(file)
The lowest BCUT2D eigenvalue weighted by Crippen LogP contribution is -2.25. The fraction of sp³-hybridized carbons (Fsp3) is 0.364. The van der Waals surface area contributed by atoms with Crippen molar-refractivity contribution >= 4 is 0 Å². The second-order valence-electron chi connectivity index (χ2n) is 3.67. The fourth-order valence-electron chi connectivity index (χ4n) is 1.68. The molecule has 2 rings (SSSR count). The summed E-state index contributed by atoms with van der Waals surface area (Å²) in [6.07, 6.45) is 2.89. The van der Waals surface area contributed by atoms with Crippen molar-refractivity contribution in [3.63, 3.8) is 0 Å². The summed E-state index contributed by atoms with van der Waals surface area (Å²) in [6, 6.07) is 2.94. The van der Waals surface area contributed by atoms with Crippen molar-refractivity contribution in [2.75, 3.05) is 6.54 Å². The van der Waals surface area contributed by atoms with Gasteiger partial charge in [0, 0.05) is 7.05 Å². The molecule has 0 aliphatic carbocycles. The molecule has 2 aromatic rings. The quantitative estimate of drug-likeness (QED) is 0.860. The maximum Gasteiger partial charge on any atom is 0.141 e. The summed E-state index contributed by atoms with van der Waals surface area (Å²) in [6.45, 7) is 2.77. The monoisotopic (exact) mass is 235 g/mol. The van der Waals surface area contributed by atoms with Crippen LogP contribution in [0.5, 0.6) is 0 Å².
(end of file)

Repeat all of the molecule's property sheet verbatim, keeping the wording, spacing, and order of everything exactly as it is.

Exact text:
The lowest BCUT2D eigenvalue weighted by Crippen LogP contribution is -2.25. The fraction of sp³-hybridized carbons (Fsp3) is 0.364. The van der Waals surface area contributed by atoms with Crippen molar-refractivity contribution >= 4 is 0 Å². The second-order valence-electron chi connectivity index (χ2n) is 3.67. The fourth-order valence-electron chi connectivity index (χ4n) is 1.68. The molecule has 2 rings (SSSR count). The summed E-state index contributed by atoms with van der Waals surface area (Å²) in [6.07, 6.45) is 2.89. The van der Waals surface area contributed by atoms with Crippen molar-refractivity contribution in [3.63, 3.8) is 0 Å². The summed E-state index contributed by atoms with van der Waals surface area (Å²) in [6, 6.07) is 2.94. The van der Waals surface area contributed by atoms with Crippen molar-refractivity contribution in [2.75, 3.05) is 6.54 Å². The van der Waals surface area contributed by atoms with Gasteiger partial charge in [0, 0.05) is 7.05 Å². The molecule has 0 aliphatic carbocycles. The molecule has 2 aromatic rings. The quantitative estimate of drug-likeness (QED) is 0.860. The maximum Gasteiger partial charge on any atom is 0.141 e. The summed E-state index contributed by atoms with van der Waals surface area (Å²) in [6.45, 7) is 2.77. The monoisotopic (exact) mass is 235 g/mol. The van der Waals surface area contributed by atoms with Crippen LogP contribution in [0.5, 0.6) is 0 Å².